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Innovation Hub Impact Story

Impact story 6: Standing Strong against Extractive Industries

In this series, we highlight the impact stories of our members. They share their projects with a focus on the main users and the impact it has made on them.

04 September 2023

For Land, Life and Justice: how collaboration enabled us to support communities resisting extractive projects  

By Just Associates (JASS) and  Mama Cash

On March 3, 2016, Berta Caceres, a globally recognised indigenous women’s human rights defender, was assassinated for her work to stop a dam that threatened her community. She was a leader in the community’s organising, advocacy and resistance years. The murder of Berta Caceres spurred the Count Me In! consortium to embark on research to better understand and reveal the financial drivers and enablers of extractive projects.

Unfortunately, this is not an isolated event

Among women human rights defenders (WHRD), those defending ancestral lands, waters and territories are one of the groups at highest risk. Their opposition to large-scale extractive projects results in threats, criminalisation, sexual assault and lethal violence. Land defenders are mostly alone in their efforts and are up against very complex and well-resourced powers. The investment chains often obscure accountability of the actors involved. As the Count Me In! consortium (CMI!)* works on gender-based violence and economic justice, we saw the urgent need to effectively support women land defenders in their efforts to fight extractives. We embarked on a research and converted the findings into a unique toolkit that supports activists and land defenders in uncovering the complex web of investors responsible for these extractive projects.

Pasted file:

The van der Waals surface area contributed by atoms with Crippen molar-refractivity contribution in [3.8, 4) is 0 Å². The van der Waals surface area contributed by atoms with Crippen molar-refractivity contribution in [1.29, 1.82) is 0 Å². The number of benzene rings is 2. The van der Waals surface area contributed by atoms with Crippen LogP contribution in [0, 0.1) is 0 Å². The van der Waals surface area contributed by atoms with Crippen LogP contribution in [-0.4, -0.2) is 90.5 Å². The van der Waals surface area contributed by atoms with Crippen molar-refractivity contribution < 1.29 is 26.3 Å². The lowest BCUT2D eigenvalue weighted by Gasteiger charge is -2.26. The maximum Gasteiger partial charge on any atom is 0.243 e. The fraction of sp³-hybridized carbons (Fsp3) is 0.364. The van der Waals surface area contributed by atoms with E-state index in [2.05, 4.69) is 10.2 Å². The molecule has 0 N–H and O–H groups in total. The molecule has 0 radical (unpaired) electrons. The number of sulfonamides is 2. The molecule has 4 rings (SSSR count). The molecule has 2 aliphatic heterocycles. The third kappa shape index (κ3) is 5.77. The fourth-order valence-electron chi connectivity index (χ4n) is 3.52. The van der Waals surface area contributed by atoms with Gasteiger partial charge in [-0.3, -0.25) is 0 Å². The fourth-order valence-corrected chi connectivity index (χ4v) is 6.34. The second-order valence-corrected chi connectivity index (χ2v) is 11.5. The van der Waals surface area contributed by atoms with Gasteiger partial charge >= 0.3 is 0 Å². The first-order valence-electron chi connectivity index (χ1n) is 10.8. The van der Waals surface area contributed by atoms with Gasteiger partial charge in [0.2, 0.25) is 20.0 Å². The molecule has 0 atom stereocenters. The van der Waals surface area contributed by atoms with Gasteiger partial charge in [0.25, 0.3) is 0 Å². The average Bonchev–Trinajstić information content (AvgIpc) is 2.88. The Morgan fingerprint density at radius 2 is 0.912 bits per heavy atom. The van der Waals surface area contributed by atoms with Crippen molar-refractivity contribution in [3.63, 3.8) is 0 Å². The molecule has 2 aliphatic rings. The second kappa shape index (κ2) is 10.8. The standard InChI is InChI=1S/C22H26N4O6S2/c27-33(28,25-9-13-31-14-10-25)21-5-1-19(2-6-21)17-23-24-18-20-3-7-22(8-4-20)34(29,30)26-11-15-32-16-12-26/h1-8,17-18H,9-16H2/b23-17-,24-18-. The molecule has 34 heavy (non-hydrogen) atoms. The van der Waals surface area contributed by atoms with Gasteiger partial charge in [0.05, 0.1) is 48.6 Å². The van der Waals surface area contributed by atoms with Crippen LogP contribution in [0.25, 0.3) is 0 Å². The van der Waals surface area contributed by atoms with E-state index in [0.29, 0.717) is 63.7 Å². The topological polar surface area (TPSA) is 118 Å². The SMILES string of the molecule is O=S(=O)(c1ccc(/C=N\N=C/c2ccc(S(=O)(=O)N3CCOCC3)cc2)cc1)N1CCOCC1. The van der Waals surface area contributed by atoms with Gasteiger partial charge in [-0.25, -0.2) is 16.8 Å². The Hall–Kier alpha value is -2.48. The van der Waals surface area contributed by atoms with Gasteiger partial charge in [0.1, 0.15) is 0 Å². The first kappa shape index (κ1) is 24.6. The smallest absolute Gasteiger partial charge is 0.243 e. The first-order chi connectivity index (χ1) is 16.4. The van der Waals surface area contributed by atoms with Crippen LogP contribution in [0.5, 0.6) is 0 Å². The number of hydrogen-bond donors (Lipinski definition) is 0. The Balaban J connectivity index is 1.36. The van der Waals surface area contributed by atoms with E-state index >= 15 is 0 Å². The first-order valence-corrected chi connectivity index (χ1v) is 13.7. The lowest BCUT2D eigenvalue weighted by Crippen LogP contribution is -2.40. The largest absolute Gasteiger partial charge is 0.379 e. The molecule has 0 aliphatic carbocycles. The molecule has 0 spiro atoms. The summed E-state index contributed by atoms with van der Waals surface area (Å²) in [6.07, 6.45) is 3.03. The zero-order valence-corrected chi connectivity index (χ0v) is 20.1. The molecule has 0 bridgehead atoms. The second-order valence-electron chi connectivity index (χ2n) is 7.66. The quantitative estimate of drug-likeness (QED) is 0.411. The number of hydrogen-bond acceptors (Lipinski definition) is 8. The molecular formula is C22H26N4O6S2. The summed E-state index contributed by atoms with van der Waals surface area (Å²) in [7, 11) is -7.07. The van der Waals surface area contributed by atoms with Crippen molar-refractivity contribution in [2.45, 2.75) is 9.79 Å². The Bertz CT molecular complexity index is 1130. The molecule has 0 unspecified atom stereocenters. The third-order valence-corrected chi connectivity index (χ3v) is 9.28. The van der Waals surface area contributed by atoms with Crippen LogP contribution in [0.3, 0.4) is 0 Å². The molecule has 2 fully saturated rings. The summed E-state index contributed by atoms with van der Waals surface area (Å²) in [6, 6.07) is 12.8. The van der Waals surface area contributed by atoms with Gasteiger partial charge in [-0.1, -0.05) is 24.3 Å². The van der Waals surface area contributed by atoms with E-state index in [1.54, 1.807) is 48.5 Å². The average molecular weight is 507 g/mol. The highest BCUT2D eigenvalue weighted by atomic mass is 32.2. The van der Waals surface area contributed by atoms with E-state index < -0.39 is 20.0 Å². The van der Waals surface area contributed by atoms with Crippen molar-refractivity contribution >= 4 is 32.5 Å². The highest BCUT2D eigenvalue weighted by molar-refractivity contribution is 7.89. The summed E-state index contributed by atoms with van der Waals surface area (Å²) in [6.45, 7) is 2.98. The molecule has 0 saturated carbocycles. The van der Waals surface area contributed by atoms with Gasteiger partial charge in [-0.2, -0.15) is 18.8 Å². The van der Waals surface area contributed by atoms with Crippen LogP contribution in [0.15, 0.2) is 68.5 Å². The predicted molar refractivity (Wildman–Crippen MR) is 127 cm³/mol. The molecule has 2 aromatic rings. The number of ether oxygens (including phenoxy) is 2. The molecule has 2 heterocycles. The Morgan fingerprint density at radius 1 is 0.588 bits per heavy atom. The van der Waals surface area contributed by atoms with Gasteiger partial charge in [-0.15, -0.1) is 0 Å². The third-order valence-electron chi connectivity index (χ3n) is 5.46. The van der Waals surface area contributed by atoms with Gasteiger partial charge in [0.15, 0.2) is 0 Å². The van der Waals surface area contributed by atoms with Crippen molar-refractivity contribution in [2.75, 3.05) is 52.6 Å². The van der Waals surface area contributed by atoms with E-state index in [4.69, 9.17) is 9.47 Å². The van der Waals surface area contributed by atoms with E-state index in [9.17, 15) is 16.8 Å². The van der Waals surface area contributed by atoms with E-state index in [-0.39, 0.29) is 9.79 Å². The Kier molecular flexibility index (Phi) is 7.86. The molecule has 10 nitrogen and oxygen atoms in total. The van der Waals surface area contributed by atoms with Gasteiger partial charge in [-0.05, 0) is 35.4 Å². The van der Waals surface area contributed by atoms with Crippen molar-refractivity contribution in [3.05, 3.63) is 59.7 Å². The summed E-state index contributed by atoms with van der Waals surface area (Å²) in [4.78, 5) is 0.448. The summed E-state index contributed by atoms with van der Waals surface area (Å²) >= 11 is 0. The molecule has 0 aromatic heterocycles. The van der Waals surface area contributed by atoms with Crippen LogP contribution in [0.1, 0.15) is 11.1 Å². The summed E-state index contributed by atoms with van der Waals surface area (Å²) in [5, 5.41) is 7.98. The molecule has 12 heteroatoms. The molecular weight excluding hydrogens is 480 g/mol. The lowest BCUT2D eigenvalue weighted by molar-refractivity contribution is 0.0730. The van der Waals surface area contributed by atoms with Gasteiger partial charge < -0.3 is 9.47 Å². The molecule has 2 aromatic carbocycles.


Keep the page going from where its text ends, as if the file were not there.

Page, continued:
If a community raises concerns, the authorities mostly respond with violence, even death.

Uncovering intricate investment chains: Holding involved actors accountable

Extractive projects seize resources like fossil fuels, minerals, land, forests, and seas, leaving communities bereft. Meanwhile, the same communities are scarcely consulted, while governments and corporations generate huge revenues. If the community raises concerns, the authorities mostly respond with violence, and sometimes even death.  As was the case for Berta Caceres.

The toolkit for impactful research

In 2021, the toolkit Behind the Scenes of Extractives: Money, Power and Community Resistance was published in English, French, and Spanish. Thus making the research and analysis available, accessible, and valuable for WHRD, movements, and organisations facing land grabs. It provides tools to uncover the visible and invisible actors and powers in the investment chain and to build alliances with NGOs, INGOs, governments and academics to have the communities’ voices heard. 

The toolkit was launched at the CSW 65 during the Generation Equality Forum. And via regional workshops in South East Asia, East and Southern Africa, and Meso-America. Communities resisting extractives in their area gave positive feedback on the accessibility and innovation of the toolkit. Because of increasing demand, it is being translated into more languages, most recently in Bahasa Indonesia. 

Bringing the knowledge to advocacy 

The next step was to support the advocacy of WHRDs and CMI! by offering tools to convey what was uncovered via the toolkit effectively. Other materials were developed, like videos, briefing papers and talking points for INGOs and governments. The partnership with the Dutch Ministry facilitated conversations on the issues of extractives and how the Dutch government and INGOs can be better allies to the communities fighting for their lands. CMI! members and partners plan to keep using and sharing all these materials in the coming years.

Research has the power to create real impact when it’s made accessible to the people most affected.

The power of accessibility and collaboration

Our main learning and recommendation is that research has the power to create a real impact when it’s made accessible to the people most affected. Working in collaboration with Southern-led organisations was instrumental in listening to, learning from the communities, and crafting a toolkit that’s meaningful for their advocacy. It also helped mobilise the collective power and expertise not only to develop the toolkit but also to disseminate it far and wide.  

*The Count Me In! (CMI!) consortium is a partner of the Dutch Ministry of Foreign Affairs and comprises 6 member organisations – AWID, CREA, Just Associates, Urgent Action Fund, Urgent Action Fund Africa, and Mama Cash as the lead. The sex worker-led Red Umbrella Fund (RUF) and the Dutch gender platform WO=MEN are strategic partners of the consortium.